Joined by sportscaster Ernie Johnson, the basketball icons appeared in a TNT pre-game special to remember Bryant — who died in a helicopter crash on Sunday that killed his 13-year-old daughter, Gianna, and seven others — and shared how the late athlete made an impact in their respective lives.
O’Neal, 47, was visibly upset while recalling his time with Bryant. After struggling to keep his composure, the former Lakers player broke down in tears and said he “didn’t want to believe it” when he first heard the news of Bryant’s passing.
“I haven’t felt a pain that sharp in a while,” he said, before explaining the “final blow” was learning that Bryant’s 13-year-old daughter Gianna had also perished in the fatal crash.
O’Neal went on to tearfully reflected upon a future without Bryant, lamenting over all the things he’ll never get to do with his former teammate again.
“We’re not going to be able to joke at his Hall of Fame Ceremony,” he said. “Those are the things you can’t get back.”
O’Neal continued, “That’s the only thing, I wish I could just say something to him again.”
Wade’s voice cracked with emotion as the player, 38, spoke of the impact Bryant made on him.
“Every time we played against each other I had to act like I didn’t care that I was playing against one of my idols,” he remembered. “I grew up wanting to be like him.”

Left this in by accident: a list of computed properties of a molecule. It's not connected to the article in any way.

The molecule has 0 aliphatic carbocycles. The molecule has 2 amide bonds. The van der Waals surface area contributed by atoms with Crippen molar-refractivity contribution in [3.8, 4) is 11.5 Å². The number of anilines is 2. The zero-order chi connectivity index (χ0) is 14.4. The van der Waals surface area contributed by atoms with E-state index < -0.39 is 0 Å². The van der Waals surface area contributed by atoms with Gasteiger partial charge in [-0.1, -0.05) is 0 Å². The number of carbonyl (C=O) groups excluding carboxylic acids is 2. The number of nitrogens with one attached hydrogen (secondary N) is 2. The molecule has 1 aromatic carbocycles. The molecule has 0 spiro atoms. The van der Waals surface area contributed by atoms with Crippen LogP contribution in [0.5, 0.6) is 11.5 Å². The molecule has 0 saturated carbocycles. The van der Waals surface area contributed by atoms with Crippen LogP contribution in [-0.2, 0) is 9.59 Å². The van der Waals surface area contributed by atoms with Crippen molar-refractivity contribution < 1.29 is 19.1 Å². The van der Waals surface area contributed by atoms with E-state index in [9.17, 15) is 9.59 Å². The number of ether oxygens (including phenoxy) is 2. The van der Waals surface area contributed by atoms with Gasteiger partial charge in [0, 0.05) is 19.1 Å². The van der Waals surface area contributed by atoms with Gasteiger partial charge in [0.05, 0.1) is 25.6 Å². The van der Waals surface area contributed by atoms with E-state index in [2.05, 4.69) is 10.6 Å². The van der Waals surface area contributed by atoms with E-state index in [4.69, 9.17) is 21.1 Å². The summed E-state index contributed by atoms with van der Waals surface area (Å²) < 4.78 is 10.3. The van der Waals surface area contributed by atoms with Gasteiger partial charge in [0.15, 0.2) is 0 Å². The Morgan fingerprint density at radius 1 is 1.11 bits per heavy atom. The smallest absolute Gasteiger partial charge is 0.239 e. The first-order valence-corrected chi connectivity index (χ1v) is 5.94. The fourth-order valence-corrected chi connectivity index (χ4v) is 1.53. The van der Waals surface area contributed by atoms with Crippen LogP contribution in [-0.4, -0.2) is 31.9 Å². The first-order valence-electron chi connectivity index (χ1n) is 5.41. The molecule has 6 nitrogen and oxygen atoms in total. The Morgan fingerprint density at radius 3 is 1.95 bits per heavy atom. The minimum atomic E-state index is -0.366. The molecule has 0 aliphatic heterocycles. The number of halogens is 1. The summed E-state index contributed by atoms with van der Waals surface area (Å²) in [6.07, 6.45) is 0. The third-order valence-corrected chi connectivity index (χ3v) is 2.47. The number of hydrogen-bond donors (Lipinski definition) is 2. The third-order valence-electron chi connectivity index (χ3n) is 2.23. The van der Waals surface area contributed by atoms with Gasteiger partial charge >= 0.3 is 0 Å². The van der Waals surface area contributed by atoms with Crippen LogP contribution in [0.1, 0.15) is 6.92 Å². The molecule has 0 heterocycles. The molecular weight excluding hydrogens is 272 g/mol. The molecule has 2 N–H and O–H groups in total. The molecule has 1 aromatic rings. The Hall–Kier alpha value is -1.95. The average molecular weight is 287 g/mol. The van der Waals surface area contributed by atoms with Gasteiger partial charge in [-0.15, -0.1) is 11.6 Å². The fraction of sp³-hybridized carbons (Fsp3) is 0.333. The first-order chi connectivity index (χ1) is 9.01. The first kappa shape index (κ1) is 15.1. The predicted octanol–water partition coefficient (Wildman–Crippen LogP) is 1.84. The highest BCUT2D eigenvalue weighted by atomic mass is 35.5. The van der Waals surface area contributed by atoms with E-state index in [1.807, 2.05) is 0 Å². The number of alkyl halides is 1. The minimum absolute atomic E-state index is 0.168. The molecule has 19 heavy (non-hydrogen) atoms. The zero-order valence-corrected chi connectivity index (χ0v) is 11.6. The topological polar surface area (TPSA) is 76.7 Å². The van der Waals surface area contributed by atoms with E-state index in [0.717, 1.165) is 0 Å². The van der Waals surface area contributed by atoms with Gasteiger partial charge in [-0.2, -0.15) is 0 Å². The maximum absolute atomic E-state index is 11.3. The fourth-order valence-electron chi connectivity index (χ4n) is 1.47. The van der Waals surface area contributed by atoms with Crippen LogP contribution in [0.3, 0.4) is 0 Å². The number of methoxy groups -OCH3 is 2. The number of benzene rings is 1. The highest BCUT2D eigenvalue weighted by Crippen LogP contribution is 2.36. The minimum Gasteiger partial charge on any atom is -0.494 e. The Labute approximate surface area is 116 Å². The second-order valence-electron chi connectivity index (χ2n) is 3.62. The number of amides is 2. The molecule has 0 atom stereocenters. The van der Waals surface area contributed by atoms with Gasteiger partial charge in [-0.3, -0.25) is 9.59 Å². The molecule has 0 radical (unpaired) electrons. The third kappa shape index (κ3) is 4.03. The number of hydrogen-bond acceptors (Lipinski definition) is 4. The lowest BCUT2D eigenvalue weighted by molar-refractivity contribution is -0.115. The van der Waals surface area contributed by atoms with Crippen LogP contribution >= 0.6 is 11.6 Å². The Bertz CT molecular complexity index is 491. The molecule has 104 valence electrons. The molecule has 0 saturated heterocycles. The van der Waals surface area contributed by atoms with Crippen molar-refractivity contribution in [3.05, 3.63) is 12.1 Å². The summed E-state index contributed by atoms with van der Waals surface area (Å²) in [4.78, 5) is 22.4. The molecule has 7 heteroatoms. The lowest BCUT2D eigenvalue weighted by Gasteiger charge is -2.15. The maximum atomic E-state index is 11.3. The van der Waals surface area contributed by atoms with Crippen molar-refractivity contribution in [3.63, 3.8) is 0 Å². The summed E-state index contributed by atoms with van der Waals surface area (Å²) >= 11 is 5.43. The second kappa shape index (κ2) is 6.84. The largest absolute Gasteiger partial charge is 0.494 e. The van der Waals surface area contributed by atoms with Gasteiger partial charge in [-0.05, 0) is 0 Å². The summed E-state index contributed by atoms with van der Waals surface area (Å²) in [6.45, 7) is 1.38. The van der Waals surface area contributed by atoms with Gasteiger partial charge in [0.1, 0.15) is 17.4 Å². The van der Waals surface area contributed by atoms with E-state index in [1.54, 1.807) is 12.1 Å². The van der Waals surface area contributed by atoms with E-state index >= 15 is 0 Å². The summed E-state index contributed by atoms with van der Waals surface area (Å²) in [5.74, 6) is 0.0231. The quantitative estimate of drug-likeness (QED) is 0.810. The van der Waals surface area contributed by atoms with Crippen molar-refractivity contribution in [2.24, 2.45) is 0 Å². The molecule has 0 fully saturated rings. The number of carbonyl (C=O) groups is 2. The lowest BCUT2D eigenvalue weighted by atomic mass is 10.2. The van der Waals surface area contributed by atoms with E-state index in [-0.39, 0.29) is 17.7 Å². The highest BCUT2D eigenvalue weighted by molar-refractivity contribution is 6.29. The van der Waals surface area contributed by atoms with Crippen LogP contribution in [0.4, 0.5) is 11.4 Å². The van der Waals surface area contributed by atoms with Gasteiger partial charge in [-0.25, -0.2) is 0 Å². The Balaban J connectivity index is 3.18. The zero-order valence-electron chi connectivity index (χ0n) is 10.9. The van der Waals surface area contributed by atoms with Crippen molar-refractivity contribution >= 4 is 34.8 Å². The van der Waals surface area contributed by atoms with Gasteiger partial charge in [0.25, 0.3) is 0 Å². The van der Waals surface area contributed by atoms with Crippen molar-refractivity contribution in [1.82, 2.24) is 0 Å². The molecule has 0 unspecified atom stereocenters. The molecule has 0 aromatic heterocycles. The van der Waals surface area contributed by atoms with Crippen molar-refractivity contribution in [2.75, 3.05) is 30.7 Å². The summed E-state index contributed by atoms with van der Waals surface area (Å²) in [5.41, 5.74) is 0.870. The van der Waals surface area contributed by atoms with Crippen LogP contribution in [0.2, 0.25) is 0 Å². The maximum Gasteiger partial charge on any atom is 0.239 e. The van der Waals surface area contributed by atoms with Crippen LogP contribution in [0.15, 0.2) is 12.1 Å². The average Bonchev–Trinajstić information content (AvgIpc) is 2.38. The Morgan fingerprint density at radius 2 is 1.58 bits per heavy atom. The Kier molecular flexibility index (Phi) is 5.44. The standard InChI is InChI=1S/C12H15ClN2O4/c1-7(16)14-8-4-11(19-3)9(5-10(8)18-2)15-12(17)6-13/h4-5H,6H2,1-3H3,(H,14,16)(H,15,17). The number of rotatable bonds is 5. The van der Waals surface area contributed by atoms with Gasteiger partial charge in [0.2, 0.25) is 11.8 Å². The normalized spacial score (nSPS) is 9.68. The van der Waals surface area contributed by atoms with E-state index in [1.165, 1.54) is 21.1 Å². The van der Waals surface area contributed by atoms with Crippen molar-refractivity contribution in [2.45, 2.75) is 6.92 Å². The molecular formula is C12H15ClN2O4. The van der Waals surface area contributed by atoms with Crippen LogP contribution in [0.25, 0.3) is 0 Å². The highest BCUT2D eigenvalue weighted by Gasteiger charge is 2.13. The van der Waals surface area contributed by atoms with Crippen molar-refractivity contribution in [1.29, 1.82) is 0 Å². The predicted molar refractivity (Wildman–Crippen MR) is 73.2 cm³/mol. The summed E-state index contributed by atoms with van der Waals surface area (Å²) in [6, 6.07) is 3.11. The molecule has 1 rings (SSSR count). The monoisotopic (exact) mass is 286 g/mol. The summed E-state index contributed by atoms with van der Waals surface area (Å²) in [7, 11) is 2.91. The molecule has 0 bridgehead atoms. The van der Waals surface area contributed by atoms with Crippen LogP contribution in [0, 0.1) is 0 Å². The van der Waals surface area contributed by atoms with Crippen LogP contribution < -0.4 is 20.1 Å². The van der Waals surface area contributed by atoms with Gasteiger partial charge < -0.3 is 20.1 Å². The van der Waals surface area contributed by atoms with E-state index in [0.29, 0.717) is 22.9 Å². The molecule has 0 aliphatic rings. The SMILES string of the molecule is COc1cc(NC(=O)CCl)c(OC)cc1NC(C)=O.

Citing Michael Jordan, Allen Iverson and Bryant as his three favorite players, Wade said, “For me, as a young kid coming into this league, there was one person I wanted that respect from. One person, I wanted to look at me as an equal. And look at me eye to eye. And it was Kobe Bryant.”
The former Miami Heat star added that he’s “been in shock for two days” and having the chance to process Bryant’s death with friends was “the first moment where it actually feels real.”
“I’m shaking. I’m numb,” he shared, telling fans that “it’s okay to be hurt.”
“It’s okay to cry. It’s okay to show emotion,” Wade, who previously shared a tearful tribute to Bryant, said. “It’s okay to have laughter and it’s okay to get around people and … talk about moments and talk about memories.”
Barkley, 56, shared how he reacted when he found out about Bryant’s death, “I’m not gonna lie. I just started crying.”
“I didn’t even have that kind of relationship with Kobe, but he was part of the basketball fabric … He was like one of my kids,” he said. “I just felt pain.”
The athlete also explained during the sit-down why he hasn’t been publicly expressing his grief, “I turned down every interview because, truth of the matter is I didn’t know what to say.”
Smith, 54, spoke about having jogged on the “same hill” where Bryant’s helicopter crashed. As a father himself, he was “devastated” to learn that Bryant was on his way to a youth basketball game with his daughter, her teammates and other parents when the helicopter crashed in Calabasas, California.
“The first thing I thought of with him was a family man,” he said. “You think Kobe Bryant needs to buy a gymnasium in Thousand Oaks? … You think Kobe Bryant needs to have a tournament for girls called the Mamba Series? No. He’s doing it to spend moments with his daughter.”
The somber special ended with a tribute to all nine passengers involved in the fatal crash, including Sarah Chester and her daughter, eighth-grader Payton, the head basketball coach at Orange Coast College John Altobelli, his wife Keri and daughter Alyssa, girls basketball coach Christina Mauser and pilot Ara Zobayan.